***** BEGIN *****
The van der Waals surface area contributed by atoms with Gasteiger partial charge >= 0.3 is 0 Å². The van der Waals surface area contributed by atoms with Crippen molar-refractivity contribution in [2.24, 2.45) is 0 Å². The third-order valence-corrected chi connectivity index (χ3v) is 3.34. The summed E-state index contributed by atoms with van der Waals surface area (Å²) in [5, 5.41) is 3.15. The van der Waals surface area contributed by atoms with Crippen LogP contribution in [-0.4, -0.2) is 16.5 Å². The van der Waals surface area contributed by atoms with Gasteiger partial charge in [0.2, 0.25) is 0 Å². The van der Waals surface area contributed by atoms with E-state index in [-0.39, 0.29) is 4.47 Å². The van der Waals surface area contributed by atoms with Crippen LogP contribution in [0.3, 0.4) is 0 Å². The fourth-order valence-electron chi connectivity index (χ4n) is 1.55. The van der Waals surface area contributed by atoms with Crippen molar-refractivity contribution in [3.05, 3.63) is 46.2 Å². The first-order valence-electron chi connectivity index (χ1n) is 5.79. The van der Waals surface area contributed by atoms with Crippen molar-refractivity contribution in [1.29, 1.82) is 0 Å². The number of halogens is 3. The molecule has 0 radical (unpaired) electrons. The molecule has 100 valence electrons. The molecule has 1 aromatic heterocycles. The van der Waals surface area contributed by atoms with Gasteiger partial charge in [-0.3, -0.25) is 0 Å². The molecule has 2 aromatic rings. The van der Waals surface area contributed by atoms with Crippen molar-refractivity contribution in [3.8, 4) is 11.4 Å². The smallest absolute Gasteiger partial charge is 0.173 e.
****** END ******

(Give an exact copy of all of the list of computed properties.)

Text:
The van der Waals surface area contributed by atoms with Gasteiger partial charge >= 0.3 is 0 Å². The van der Waals surface area contributed by atoms with Crippen molar-refractivity contribution in [2.24, 2.45) is 0 Å². The third-order valence-corrected chi connectivity index (χ3v) is 3.34. The summed E-state index contributed by atoms with van der Waals surface area (Å²) in [5, 5.41) is 3.15. The van der Waals surface area contributed by atoms with Crippen LogP contribution in [-0.4, -0.2) is 16.5 Å². The van der Waals surface area contributed by atoms with Gasteiger partial charge in [0.2, 0.25) is 0 Å². The van der Waals surface area contributed by atoms with E-state index in [-0.39, 0.29) is 4.47 Å². The van der Waals surface area contributed by atoms with Crippen LogP contribution in [0.3, 0.4) is 0 Å². The fourth-order valence-electron chi connectivity index (χ4n) is 1.55. The van der Waals surface area contributed by atoms with Crippen molar-refractivity contribution in [3.05, 3.63) is 46.2 Å². The first-order valence-electron chi connectivity index (χ1n) is 5.79. The van der Waals surface area contributed by atoms with Crippen molar-refractivity contribution in [1.29, 1.82) is 0 Å². The number of halogens is 3. The molecule has 0 radical (unpaired) electrons. The molecule has 100 valence electrons. The molecule has 1 aromatic heterocycles. The van der Waals surface area contributed by atoms with Gasteiger partial charge in [-0.3, -0.25) is 0 Å². The molecule has 2 aromatic rings. The van der Waals surface area contributed by atoms with Crippen molar-refractivity contribution in [3.8, 4) is 11.4 Å². The smallest absolute Gasteiger partial charge is 0.173 e.